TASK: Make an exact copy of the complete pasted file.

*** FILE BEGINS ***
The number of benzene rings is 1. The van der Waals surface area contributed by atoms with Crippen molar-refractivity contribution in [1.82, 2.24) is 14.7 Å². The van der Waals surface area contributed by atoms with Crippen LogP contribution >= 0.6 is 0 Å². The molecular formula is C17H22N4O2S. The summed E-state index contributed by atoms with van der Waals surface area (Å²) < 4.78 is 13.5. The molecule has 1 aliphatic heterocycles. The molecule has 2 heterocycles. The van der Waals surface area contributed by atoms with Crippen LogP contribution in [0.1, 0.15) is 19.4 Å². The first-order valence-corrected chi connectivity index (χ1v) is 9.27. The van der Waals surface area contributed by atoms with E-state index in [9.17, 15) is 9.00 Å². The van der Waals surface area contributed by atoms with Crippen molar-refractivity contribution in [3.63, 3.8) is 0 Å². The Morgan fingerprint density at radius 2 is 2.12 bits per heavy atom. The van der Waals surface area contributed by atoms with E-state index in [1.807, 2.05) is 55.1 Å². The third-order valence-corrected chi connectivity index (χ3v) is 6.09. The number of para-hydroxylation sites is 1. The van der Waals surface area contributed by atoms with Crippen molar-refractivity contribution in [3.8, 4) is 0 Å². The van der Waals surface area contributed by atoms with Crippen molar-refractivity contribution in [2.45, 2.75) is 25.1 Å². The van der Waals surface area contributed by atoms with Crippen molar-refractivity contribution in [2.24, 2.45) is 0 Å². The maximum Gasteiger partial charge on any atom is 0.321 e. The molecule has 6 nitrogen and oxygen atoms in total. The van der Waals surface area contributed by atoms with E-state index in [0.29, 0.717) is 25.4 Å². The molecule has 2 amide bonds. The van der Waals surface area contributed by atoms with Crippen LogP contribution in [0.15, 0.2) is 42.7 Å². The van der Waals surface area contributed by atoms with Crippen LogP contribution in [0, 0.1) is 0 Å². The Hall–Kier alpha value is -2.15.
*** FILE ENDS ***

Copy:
The number of benzene rings is 1. The van der Waals surface area contributed by atoms with Crippen molar-refractivity contribution in [1.82, 2.24) is 14.7 Å². The van der Waals surface area contributed by atoms with Crippen LogP contribution >= 0.6 is 0 Å². The molecular formula is C17H22N4O2S. The summed E-state index contributed by atoms with van der Waals surface area (Å²) < 4.78 is 13.5. The molecule has 1 aliphatic heterocycles. The molecule has 2 heterocycles. The van der Waals surface area contributed by atoms with Crippen LogP contribution in [0.1, 0.15) is 19.4 Å². The first-order valence-corrected chi connectivity index (χ1v) is 9.27. The van der Waals surface area contributed by atoms with E-state index in [9.17, 15) is 9.00 Å². The van der Waals surface area contributed by atoms with Crippen molar-refractivity contribution in [3.63, 3.8) is 0 Å². The Morgan fingerprint density at radius 2 is 2.12 bits per heavy atom. The van der Waals surface area contributed by atoms with E-state index in [1.807, 2.05) is 55.1 Å². The third-order valence-corrected chi connectivity index (χ3v) is 6.09. The number of para-hydroxylation sites is 1. The van der Waals surface area contributed by atoms with Crippen molar-refractivity contribution in [3.8, 4) is 0 Å². The van der Waals surface area contributed by atoms with Crippen molar-refractivity contribution in [2.45, 2.75) is 25.1 Å². The van der Waals surface area contributed by atoms with Crippen molar-refractivity contribution in [2.24, 2.45) is 0 Å². The maximum Gasteiger partial charge on any atom is 0.321 e. The molecule has 6 nitrogen and oxygen atoms in total. The van der Waals surface area contributed by atoms with E-state index in [0.29, 0.717) is 25.4 Å². The molecule has 2 amide bonds. The van der Waals surface area contributed by atoms with Crippen LogP contribution in [0.15, 0.2) is 42.7 Å². The van der Waals surface area contributed by atoms with Crippen LogP contribution in [0, 0.1) is 0 Å². The Hall–Kier alpha value is -2.15.